Wildlife SOS ended dancing bear acts in India–but WSPA claims credit

From ANIMAL PEOPLE,  November/December 2012:

 

   NEW DELHI–Three years after Wildlife SOS took custody of the last known dancing bear in India in December 2009,  having rescued 460 bears in seven years, Wildlife Trust of India founder Vivek Menon and World Society for the Protection of Animals director general Mike Baker claimed credit for the accomplishment at the 21st International Conference on Bear Research and Management in New Delhi.

The conference was held just a few blocks from the Wildlife SOS head office,  and a three-hour train ride from the first Wildlife SOS dancing bear sanctuary in Agra,  opened in December 2002 after seven years of fundraising and construction initiated by cofounders Kartick Satyanarayan and Geeta Seshamani.  Pledging sponsorship early in the project,  WSPA eventually provided about half of the initial cost of building the Agra sanctuary,  but dropped the project before it was completed.  Most of the rest of the Wildlife SOS sanctuary construction and operating costs have come from the Australian charity Free the Bears,  International Animal Rescue of Britain, and the Wildlife SOS affiliate in the U.S.,  based in Salt Lake City.

WTI,  WSPA,  and the International Fund for Animal Welfare were among the sponsors of the five-day bear research and management conference,  opened on November 26,  2012.   Baker at the conference announced “the completion of our successful alternative livelihoods program,  run in partnership with the Wildlife Trust of India,” which “assisted Kalandars–traditional dancing bear owners–to identify new livelihoods and to establish stable incomes.”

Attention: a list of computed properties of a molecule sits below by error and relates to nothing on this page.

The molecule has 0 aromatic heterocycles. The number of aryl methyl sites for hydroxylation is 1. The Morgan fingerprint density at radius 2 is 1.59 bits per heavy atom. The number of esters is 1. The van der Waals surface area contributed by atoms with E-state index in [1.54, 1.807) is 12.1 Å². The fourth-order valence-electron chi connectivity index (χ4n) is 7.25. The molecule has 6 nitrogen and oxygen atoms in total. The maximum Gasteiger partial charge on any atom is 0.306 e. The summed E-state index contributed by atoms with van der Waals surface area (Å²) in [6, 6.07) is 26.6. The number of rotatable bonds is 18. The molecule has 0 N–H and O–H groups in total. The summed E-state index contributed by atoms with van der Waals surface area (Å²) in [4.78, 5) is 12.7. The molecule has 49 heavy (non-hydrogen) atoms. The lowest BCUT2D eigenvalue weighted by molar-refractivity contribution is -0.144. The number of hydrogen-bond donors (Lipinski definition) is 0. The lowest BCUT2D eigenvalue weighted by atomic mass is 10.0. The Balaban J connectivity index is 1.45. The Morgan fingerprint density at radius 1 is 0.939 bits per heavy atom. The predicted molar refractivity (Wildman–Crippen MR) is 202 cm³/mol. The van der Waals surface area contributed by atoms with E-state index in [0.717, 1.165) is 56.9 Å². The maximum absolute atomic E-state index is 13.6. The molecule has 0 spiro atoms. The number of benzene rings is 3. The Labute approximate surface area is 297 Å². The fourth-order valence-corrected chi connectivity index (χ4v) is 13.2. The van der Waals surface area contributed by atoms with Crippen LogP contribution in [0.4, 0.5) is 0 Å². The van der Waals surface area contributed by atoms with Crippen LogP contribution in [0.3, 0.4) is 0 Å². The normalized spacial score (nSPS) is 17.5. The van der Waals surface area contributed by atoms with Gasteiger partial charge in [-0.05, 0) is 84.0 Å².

Wildlife SOS began funding Kalandar restarts in life in exchange for bears in 2002,  as soon as the Agra facility was able to house the bears.  WTI began a parallel project with WSPA and IFAW support in 2005.  Arguing that rescued bears should be returned to the wild,  WTI started the Centre for Bear Rehabilitation and Conservation at the Pakke Reserve Forest in Arunchal Pradesh in 2002. As of April 2008,  WTI claimed only two successful releases,  but on November 5,  2012 WTI posted that it had “rehabilitated 30 orphaned or displaced bear cubs in the wild in northeast India.”

Bile farming & gall

WSPA in September 2012 sent out a fundraising appeal signed by Asia Pacific animal welfare director Emily Reeves headlined “My visit to a bile farm” which paralleled the language and structure of appeals used since 2000 by Animals Asia Foundation founder Jill Robinson to raise funds for bear sanctuaries in China and Vietnam. WSPA personnel have often criticized Robinson’s approach of rescuing bears and publicizing the rescues to build opposition to bile farming within China and Vietnam,  but have not advanced an alternate strategy beyond publicizing bile farming to donors and endorsing conservationist efforts to halt international traffic in bear bile.

“We have a plan to stop the bear bile industry in the next five years,”  said Reeves.

Asked ANIMAL PEOPLE,  “What is the plan?  In what manner does it differ from the WSPA strategies against bear bile farming of the past 15 years?

Responded Reeves,  “We will soon be in a position to talk more publicly about our new approach to this issue but at present are not making detailed announcements about the campaign as we are aware of the potential implications if our internal information reached the wrong hands in some of the countries we are working.”  She then referred the question to publicist Adam Valvasori,  “who manages all the communications on our work on bears.”

At deadline WSPA had said no more.

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